The Yorkshire Woollen and Worsted Industries: From the Earliest Times Up to the Industrial Revolution

Front Cover
Clarendon Press, 1920 - Wool industry - 459 pages

Other editions - View all

Common terms and phrases

Popular passages

Page 307 - King within this kingdom, against the duty of their allegiance, against the peace of our said Lord the . now King, his crown and dignity, and against the form of the statute in that case made and provided.
Page 275 - Even in Leeds I had appointed to dine at a merchant's, but before I came the bailiffs were in possession of the house. Upon my saying " I thought Mr had been in good circumstances ", I was answered " He was so, but the American War has ruined him.
Page 53 - ... city and suburbs thereof, and other places within the county of York, have been daily set on work in spinning, dying, carding, and weaving of the said coverlets, &c.
Page 399 - ... perilous. In winter, during which season the employment of the working manufacturer was intermitted, the distant markets never ceased to be frequented. On horse-back before day-break, and long after night-fall, these hardy sons of trade pursued their object with the spirit and intrepidity of a fox chase, and the boldest of their country neighbours had no reason to despise their horsemanship or their courage." There is the evidence, also, of Henry Homer, author of " An Enquiry into the Means of...
Page 359 - ... those tressels, so that the boards lie like long counters on either side, from one end of the street to the other. The clothiers come early in the morning with their cloth; and as few clothiers bring more than one piece, the market being so frequent, they go into the inns and publick-houses with it, and there set it down.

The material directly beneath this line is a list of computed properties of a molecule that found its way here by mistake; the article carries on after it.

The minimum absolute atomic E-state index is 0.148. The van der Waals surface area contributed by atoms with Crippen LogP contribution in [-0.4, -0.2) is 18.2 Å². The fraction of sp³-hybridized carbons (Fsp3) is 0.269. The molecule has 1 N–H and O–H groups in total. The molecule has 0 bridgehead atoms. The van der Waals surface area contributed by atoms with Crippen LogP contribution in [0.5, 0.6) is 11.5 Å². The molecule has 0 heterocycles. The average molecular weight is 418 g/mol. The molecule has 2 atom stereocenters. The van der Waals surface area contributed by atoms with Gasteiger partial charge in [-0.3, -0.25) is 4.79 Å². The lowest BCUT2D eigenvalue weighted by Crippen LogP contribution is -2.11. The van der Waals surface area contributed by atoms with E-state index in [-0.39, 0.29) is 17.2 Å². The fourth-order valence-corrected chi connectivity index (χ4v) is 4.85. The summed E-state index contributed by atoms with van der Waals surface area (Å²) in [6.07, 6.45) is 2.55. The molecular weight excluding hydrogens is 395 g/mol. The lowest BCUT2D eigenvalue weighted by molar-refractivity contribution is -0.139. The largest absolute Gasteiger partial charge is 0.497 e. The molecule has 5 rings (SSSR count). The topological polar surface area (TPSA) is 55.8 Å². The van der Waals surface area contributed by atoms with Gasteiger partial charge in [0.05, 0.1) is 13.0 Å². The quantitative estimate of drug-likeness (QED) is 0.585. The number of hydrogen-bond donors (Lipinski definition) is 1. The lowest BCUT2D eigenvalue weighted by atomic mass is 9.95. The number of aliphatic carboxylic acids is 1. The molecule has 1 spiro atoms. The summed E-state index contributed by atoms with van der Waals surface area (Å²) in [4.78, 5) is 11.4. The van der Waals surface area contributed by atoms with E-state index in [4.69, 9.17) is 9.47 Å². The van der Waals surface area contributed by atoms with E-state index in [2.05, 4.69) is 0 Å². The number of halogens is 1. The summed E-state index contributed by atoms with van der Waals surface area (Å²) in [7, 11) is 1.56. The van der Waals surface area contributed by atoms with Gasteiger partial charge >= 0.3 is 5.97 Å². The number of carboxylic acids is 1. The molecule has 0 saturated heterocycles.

Page 56 - ... cure and benefice, which for the most part are unlearned and very ignorant persons, not able to do any part of their dutys ; by reason whereof the said city is not only replenished with blind guides and pastors, but also the people...
Page 254 - Philosophy, which do not add twopence per year to the riches of the nation, . . . whilst the notions of trade are turned into ridicule, or much out of fashion...
Page 351 - Though we met few people without doors, yet within we saw the houses full of lusty fellows, some at the dye-vat, some at the loom, others dressing the cloths ; the women and children carding, or spinning; all employed, from the youngest to the oldest; scarce anything above four years old, but its hands were sufficient for its own support.
Page 354 - O'erlooks the work: the carded wool, he says, Is smoothly lapp'd around those cylinders, Which, gently turning, yield it to yon cirque Of upright spindles, which with rapid whirl Spin out, in long extent, an even twine.
Page 300 - During all which time or term, the said apprentice his said master well and faithfully shall serve ; his secrets keep...

Bibliographic information